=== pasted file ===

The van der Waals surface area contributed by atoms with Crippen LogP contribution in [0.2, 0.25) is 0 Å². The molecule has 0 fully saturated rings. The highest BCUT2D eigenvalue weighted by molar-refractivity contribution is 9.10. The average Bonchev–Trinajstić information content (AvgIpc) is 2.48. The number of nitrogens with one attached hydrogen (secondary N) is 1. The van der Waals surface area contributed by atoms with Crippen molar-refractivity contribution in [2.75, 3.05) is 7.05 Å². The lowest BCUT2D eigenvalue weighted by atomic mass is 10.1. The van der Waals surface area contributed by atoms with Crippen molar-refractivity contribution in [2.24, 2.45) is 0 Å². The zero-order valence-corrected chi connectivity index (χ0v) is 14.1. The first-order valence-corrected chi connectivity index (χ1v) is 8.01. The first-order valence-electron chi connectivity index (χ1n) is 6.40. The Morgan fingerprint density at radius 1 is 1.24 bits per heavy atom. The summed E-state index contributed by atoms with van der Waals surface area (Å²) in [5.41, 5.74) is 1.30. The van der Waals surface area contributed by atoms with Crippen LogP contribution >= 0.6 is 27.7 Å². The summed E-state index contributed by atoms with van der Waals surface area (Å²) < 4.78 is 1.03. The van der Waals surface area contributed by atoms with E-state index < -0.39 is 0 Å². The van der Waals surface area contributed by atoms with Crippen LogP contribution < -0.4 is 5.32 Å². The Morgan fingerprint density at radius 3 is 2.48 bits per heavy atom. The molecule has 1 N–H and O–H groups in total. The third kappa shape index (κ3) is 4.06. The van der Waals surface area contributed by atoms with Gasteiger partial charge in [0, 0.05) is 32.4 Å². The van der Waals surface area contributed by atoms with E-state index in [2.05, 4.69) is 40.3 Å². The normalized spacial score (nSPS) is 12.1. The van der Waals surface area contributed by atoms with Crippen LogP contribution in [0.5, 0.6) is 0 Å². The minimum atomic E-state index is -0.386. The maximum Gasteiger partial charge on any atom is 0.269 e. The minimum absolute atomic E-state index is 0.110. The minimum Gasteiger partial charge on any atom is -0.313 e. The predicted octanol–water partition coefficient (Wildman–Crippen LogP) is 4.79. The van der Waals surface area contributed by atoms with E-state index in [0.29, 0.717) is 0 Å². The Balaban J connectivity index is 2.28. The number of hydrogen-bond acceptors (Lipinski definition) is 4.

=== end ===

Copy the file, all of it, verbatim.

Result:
The van der Waals surface area contributed by atoms with Crippen LogP contribution in [0.2, 0.25) is 0 Å². The molecule has 0 fully saturated rings. The highest BCUT2D eigenvalue weighted by molar-refractivity contribution is 9.10. The average Bonchev–Trinajstić information content (AvgIpc) is 2.48. The number of nitrogens with one attached hydrogen (secondary N) is 1. The van der Waals surface area contributed by atoms with Crippen molar-refractivity contribution in [2.75, 3.05) is 7.05 Å². The lowest BCUT2D eigenvalue weighted by atomic mass is 10.1. The van der Waals surface area contributed by atoms with Crippen molar-refractivity contribution in [2.24, 2.45) is 0 Å². The zero-order valence-corrected chi connectivity index (χ0v) is 14.1. The first-order valence-corrected chi connectivity index (χ1v) is 8.01. The first-order valence-electron chi connectivity index (χ1n) is 6.40. The Morgan fingerprint density at radius 1 is 1.24 bits per heavy atom. The summed E-state index contributed by atoms with van der Waals surface area (Å²) in [5.41, 5.74) is 1.30. The van der Waals surface area contributed by atoms with Crippen LogP contribution >= 0.6 is 27.7 Å². The summed E-state index contributed by atoms with van der Waals surface area (Å²) < 4.78 is 1.03. The van der Waals surface area contributed by atoms with E-state index < -0.39 is 0 Å². The van der Waals surface area contributed by atoms with Crippen LogP contribution < -0.4 is 5.32 Å². The Morgan fingerprint density at radius 3 is 2.48 bits per heavy atom. The molecule has 1 N–H and O–H groups in total. The third kappa shape index (κ3) is 4.06. The van der Waals surface area contributed by atoms with Gasteiger partial charge in [0, 0.05) is 32.4 Å². The van der Waals surface area contributed by atoms with E-state index in [2.05, 4.69) is 40.3 Å². The normalized spacial score (nSPS) is 12.1. The van der Waals surface area contributed by atoms with Crippen LogP contribution in [0.5, 0.6) is 0 Å². The minimum atomic E-state index is -0.386. The maximum Gasteiger partial charge on any atom is 0.269 e. The minimum absolute atomic E-state index is 0.110. The minimum Gasteiger partial charge on any atom is -0.313 e. The predicted octanol–water partition coefficient (Wildman–Crippen LogP) is 4.79. The van der Waals surface area contributed by atoms with E-state index in [0.29, 0.717) is 0 Å². The Balaban J connectivity index is 2.28. The number of hydrogen-bond acceptors (Lipinski definition) is 4.